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In December 2010, Russia and Belarus reached a deal to restart the export of discounted oil to Belarus.
Since then, Russia has shifted its post-Soviet democratic ambitions in favor of a centralized semi-authoritarian state in which the leadership seeks to legitimize its rule through managed national elections, populist appeals by President PUTIN, and continued economic growth.
Russia's reliance on commodity exports makes it vulnerable to boom and bust cycles that follow the volatile swings in global prices.
The economy, which had averaged 7% growth during 1998-2008 as oil prices rose rapidly, was one of the hardest hit by the 2008-09 global economic crisis as oil prices plummeted and the foreign credits that Russian banks and firms relied on dried up.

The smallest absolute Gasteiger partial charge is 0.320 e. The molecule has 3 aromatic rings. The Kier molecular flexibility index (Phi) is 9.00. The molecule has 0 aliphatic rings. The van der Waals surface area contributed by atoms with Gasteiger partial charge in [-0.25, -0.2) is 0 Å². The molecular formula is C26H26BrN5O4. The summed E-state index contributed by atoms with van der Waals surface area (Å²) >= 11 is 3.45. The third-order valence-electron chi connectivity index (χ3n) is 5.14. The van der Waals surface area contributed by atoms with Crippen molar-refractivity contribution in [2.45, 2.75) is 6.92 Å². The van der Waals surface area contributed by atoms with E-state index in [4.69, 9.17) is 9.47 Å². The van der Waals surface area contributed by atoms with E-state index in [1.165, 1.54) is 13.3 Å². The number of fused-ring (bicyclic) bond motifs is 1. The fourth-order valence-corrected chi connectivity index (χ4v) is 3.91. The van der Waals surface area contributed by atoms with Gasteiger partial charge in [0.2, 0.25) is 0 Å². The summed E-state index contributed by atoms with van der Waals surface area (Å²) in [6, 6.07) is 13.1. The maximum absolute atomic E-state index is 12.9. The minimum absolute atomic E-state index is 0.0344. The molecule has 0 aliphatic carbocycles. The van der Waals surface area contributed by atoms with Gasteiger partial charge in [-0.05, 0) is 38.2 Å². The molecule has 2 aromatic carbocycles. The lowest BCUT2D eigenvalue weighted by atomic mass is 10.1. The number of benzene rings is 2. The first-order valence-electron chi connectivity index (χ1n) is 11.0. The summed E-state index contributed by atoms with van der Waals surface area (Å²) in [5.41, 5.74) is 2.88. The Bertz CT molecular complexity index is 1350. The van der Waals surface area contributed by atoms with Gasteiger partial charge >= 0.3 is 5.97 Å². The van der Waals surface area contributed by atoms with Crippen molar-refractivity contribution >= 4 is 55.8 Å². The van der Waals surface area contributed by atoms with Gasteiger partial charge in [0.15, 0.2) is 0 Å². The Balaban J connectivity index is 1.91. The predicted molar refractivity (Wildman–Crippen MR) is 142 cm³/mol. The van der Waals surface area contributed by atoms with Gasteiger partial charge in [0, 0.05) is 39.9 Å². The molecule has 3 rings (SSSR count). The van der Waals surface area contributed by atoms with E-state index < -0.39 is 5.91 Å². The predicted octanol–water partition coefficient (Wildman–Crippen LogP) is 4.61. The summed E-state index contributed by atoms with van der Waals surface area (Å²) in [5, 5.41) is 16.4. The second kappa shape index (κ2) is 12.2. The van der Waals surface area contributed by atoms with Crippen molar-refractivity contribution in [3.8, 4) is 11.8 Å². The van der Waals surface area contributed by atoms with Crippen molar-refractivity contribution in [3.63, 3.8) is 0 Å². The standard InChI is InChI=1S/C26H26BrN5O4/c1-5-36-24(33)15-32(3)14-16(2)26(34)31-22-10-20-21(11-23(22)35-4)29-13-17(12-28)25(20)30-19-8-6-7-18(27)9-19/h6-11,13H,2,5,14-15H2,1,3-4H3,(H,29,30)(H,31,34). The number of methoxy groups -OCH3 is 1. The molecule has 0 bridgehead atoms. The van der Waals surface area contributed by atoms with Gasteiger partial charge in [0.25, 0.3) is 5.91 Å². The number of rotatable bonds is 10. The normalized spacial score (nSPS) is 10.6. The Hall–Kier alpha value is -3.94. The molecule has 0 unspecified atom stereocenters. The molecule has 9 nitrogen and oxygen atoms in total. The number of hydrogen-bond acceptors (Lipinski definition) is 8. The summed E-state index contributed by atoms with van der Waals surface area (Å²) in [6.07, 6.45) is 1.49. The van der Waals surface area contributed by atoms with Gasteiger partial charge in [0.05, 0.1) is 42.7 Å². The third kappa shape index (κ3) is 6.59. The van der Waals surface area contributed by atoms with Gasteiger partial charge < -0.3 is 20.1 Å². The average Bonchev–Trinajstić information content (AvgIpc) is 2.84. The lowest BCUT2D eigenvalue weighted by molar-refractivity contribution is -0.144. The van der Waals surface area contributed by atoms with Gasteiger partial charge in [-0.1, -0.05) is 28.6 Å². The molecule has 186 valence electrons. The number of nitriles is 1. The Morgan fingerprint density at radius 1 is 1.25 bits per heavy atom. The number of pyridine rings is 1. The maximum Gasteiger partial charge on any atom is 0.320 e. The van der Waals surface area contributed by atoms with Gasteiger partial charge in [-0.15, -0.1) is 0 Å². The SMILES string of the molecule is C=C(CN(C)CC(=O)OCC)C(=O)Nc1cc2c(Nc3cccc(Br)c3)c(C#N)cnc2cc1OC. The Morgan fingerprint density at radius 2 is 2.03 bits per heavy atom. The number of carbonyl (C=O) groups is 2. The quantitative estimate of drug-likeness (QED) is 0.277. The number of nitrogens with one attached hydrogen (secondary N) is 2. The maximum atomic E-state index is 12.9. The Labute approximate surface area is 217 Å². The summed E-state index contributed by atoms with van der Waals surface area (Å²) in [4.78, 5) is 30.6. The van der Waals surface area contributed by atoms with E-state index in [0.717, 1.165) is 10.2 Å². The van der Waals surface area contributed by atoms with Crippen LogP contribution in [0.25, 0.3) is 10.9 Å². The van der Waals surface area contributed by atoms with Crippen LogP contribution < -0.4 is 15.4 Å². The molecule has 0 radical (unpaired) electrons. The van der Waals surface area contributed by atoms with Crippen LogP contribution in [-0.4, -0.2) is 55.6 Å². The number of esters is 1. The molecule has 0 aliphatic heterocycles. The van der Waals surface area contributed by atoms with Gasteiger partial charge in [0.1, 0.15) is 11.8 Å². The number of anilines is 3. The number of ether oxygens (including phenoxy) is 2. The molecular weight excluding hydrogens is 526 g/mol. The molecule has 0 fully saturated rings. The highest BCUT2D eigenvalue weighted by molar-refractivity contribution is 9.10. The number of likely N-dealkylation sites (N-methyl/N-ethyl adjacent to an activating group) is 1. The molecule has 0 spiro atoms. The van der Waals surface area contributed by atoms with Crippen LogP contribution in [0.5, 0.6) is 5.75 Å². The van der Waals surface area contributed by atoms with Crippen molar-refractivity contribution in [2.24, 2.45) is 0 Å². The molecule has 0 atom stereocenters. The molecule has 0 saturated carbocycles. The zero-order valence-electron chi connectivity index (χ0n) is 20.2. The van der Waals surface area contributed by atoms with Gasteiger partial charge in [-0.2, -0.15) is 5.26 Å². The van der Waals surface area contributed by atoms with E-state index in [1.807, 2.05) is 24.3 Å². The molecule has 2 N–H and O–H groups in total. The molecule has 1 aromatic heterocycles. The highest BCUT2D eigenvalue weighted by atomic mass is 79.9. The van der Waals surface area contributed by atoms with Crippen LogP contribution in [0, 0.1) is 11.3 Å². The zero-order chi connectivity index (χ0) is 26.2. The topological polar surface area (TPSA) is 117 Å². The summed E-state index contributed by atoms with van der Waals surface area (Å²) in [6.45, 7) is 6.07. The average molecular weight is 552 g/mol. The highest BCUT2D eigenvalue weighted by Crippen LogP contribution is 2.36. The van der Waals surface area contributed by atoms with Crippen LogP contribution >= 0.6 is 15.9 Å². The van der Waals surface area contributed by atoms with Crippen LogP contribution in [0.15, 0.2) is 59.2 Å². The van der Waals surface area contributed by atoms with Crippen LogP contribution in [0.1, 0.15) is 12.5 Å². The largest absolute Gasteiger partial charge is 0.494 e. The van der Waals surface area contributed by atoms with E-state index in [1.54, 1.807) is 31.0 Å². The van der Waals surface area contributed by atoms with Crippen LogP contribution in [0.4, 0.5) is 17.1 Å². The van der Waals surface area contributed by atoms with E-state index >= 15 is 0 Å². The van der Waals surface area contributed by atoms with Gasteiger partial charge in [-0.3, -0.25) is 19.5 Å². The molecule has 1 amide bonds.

Government restrictions on freedom of speech and the press, peaceful assembly, and religion remain in place.total: 22,407 km border countries: Azerbaijan 338 km, Belarus 1,312 km, China (southeast) 4,133 km, China (south) 46 km, Estonia 324 km, Finland 1,309 km, Georgia 894 km, Kazakhstan 7,644 km, North Korea 18 km, Latvia 332 km, Lithuania (Kaliningrad Oblast) 261 km, Mongolia 3,452 km, Norway 191 km, Poland (Kaliningrad Oblast) 209 km, Ukraine 1,944 kmranges from steppes in the south through humid continental in much of European Russia; subarctic in Siberia to tundra climate in the polar north; winters vary from cool along Black Sea coast to frigid in Siberia; summers vary from warm in the steppes to cool along Arctic coastwide natural resource base including major deposits of oil, natural gas, coal, and many strategic minerals, reserves of rare earth elements, timber note: formidable obstacles of climate, terrain, and distance hinder exploitation of natural resourcespermafrost over much of Siberia is a major impediment to development; volcanic activity in the Kuril Islands; volcanoes and earthquakes on the Kamchatka Peninsula; spring floods and summer/autumn forest fires throughout Siberia and parts of European Russia volcanism: significant volcanic activity on the Kamchatka Peninsula and Kuril Islands; the peninsula alone is home to some 29 historically active volcanoes, with dozens more in the Kuril Islands; Kliuchevskoi (elev.